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Indian electronics brand boAt launches its first gaming headphone at ₹2,499


Homegrown earwear and wearables brand boAt on Wednesday launched its first gaming headphone -- Immortal D -- at Rs ,. The gaming headphone is available in two colours -- black and white sabre -- on Amazon and the boAt website. We are very excited to launch our very first gaming headphone -- the Immortal D in India, Sameer Mehta, Co-Founder, boAt, said in a statement. The Indian gaming industry has grown to become one of the world s largest e-gaming markets due to the fast and affordable connectivity of the internet and smartphones and we want to provide specialised audio accessories and peripherals to professional as well as casual gamers and enthusiasts, Mehta added. With Dolby Atmos available on the boAt Immortal D, players will be able to unlock incredible immersive audio when playing their favourite PC games. Dolby Atmos works by placing the sounds of the game all around a listener with three-dimensional precision so that gamers can react faster and more accurately. Advertisement It enables the ability to pinpoint the position and movement of teammates and enemies -- even from overhead or behind. The headphone also features a . Channel Surround Audio created by the brand s very own boAt Plugin Labz which processes high-fidelity sound and is optimized by experts in gaming audio immersion. Users can switch between . Channel Surround Audio or Dolby Atmos while gaming. The gaming headphone comes with dual mics for crystal clear and distortion-free communication between friends and foes. The headphones shut out external noise using special closed earcups that fully cover your ears, aided by plush cushions that form a perfect seal for greater sound isolation. In a recent report released by KPMG, the online gaming segment in India is projected to grow at a CAGR of per cent over FY-FY to reach a size of Rs , crore. Of the total size, online casual gaming accounts for per cent of the total online gaming revenues. Asia-Pacific has emerged as one the largest demand drivers for gaming accessories including PCs, consoles, audio and smartphones. SEE ALSO -A startup which helps you become a makeup artist raises seed funding from Sequoia s Surge Chinese e-commerce app Shein will re-enter the Indian market with Amazon, but as a seller this time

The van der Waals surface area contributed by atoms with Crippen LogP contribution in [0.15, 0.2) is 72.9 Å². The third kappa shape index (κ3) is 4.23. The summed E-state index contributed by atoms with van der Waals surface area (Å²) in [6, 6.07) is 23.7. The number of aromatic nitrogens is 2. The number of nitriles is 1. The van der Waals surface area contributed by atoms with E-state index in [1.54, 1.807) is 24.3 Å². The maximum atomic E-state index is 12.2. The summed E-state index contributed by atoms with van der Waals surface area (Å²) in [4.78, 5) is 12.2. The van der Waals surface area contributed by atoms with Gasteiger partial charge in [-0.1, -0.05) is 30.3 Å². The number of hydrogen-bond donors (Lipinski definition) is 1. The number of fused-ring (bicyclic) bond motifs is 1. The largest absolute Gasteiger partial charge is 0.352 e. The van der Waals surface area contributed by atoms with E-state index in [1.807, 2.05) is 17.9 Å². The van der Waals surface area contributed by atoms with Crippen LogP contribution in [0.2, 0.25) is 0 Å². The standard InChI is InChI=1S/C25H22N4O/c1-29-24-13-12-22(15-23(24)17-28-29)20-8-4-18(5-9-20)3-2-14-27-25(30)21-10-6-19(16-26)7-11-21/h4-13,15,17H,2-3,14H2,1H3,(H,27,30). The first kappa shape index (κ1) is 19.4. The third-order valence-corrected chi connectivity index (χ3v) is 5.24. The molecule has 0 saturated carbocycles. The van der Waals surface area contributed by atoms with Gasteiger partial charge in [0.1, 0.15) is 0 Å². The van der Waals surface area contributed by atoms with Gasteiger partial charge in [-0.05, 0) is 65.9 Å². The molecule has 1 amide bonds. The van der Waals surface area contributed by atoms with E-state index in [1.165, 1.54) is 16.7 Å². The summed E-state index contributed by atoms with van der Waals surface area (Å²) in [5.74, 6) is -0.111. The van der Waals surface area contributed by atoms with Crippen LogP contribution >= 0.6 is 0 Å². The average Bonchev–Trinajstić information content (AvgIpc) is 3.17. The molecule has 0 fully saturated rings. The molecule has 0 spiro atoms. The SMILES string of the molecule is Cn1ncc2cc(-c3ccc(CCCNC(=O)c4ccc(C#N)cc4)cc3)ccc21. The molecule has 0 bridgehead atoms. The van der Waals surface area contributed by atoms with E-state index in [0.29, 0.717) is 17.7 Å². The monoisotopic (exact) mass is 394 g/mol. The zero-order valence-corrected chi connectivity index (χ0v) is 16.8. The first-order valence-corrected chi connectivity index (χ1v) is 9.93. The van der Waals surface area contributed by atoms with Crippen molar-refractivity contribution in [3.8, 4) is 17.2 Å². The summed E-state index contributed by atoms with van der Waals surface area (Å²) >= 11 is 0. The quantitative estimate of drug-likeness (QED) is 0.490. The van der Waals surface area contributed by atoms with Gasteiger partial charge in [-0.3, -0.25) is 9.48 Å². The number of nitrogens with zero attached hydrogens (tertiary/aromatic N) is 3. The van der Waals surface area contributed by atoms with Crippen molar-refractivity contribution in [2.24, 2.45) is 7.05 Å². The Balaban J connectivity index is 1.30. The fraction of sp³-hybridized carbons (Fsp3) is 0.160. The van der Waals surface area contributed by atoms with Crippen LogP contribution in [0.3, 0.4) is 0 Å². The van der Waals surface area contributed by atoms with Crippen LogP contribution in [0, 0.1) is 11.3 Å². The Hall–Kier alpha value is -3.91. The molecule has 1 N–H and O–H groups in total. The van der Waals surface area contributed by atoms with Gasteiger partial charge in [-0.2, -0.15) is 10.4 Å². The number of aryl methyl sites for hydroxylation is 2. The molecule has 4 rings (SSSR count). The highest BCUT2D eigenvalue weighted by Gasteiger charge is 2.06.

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This Tiny Gadget Can Upgrade The Sound Of Your Smartphone Or Laptop